Layout table for study information
Study Type : Observational
Actual Enrollment : 26 participants
Observational Model: Case-Control
Time Perspective: Prospective
Official Title: Therapeutic Resources for Attention Improvement With Neuroimaging for Traumatic Brain Injury
Actual Study Start Date : March 2014
Actual Primary Completion Date : March 2015
Actual Study Completion Date : March 2015

Resource links provided by the National Library of Medicine


Group/Cohort
Traumatic Brain Injury (TBI)
Patient who have sustained a TBI over 1 month prior to enrollment, and endorse at least 1 post-concussive symptom at the time of enrollment.
Healthy Controls (no TBI)
Subjects who match the TBI group's demographic characteristics, except that they have not sustained a TBI and they are otherwise physically and mentally healthy.



Primary Outcome Measures :
  1. Change in neural connectivity following an attention-based cognitive training program called "TAPAT" [ Time Frame: 2 months after enrollment ]

    We hypothesize that advanced imaging techniques will allow us to visualize and understand disrupted attention networks (taken before the online training) and how these attention networks recover (as measured after the training). Such imaging methods include: diffusion tensor imaging (DTI, sensitive to the structural integrity of white matter tracks), resting-state functional MRI (rs-fMRI, sensitive to spontaneous fluctuations in blood-oxygen-level-dependent (BOLD) signal due to neurological disease), and magnetoencephalography (MEG, combined with MRI data, detects magnetic fluctuations caused by neuronal firing which produces excellent temporal resolution).

    We will compare these patterns of neural connectivity of those with TBI to those without (between-subjects) as well as assess individual differences from before and after the TAPAT training (within-subjects)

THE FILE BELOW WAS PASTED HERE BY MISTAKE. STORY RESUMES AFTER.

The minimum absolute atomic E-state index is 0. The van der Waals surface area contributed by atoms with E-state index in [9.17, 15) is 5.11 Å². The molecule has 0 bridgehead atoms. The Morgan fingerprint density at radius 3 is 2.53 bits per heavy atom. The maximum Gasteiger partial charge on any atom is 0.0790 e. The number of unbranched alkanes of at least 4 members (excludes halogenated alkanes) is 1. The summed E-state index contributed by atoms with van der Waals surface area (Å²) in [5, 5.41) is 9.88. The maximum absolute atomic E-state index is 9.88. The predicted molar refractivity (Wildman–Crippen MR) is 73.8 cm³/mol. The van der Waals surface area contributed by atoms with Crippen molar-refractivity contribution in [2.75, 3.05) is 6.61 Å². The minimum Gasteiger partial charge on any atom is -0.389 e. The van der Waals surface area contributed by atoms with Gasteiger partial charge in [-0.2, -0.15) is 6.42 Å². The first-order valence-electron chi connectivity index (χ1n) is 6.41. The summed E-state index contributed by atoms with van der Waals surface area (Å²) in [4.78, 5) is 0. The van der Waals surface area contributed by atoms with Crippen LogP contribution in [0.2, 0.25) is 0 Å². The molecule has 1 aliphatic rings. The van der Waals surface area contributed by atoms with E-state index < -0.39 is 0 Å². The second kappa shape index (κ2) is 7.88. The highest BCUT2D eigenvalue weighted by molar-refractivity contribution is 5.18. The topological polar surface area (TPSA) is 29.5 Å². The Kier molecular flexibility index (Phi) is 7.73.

Secondary Outcome Measures :
  1. Improvement of attention measures via online training program (TAPAT) [ Time Frame: 2 months after enrollment ]

    The Tonic and Phasic Alertness Training (TAPAT) program consists of three consecutive rounds of a continuous performance task in which continually varying centrally-presented scenes, objects or auditory stimuli are briefly displayed and participants are required to respond via a button press when they see a non-target item (90% of trials) or withhold button-press responding when the item is a pre-determined target item (10% of trials). Participants simply sustain attention to the task over a prolonged period of time (tonic attention), ignoring distractions, and inhibiting the pre-potent motor response when they see a target item (phasic attention).

    Subjects will do this at-home TAPAT training for 8 weeks, and we hypothesize that the accuracy and the reaction time (RT) of each trial will increase over the course of the 8 weeks. We will compare accuracy and RT of those with TBI to healthy controls


  2. Improvement of overall cognitive functioning [ Time Frame: 2 months after enrollment ]

    Though the TAPAT training is specific to attention, proper attention functioning is needed in a variety of other executive functions. Therefore, we believe that improved attention functioning following the TAPAT training will also improve other domains of executive functions. These will be measured by standardized outcome measures including:

    Delis-Kaplan Executive Function System (D-KEFS) Trail Making Test, Wechsler Intelligence Scale for Children (WISC-IV) Processing Speed Index and Working Memory Index, CaliforniaVerbal Learning Test for Children (CVLT-C), Attention Network Task (ANT) for ages 11 and up, Attention Network Task for kids (ANT kids) for ages 8-10,




Information from the National Library of Medicine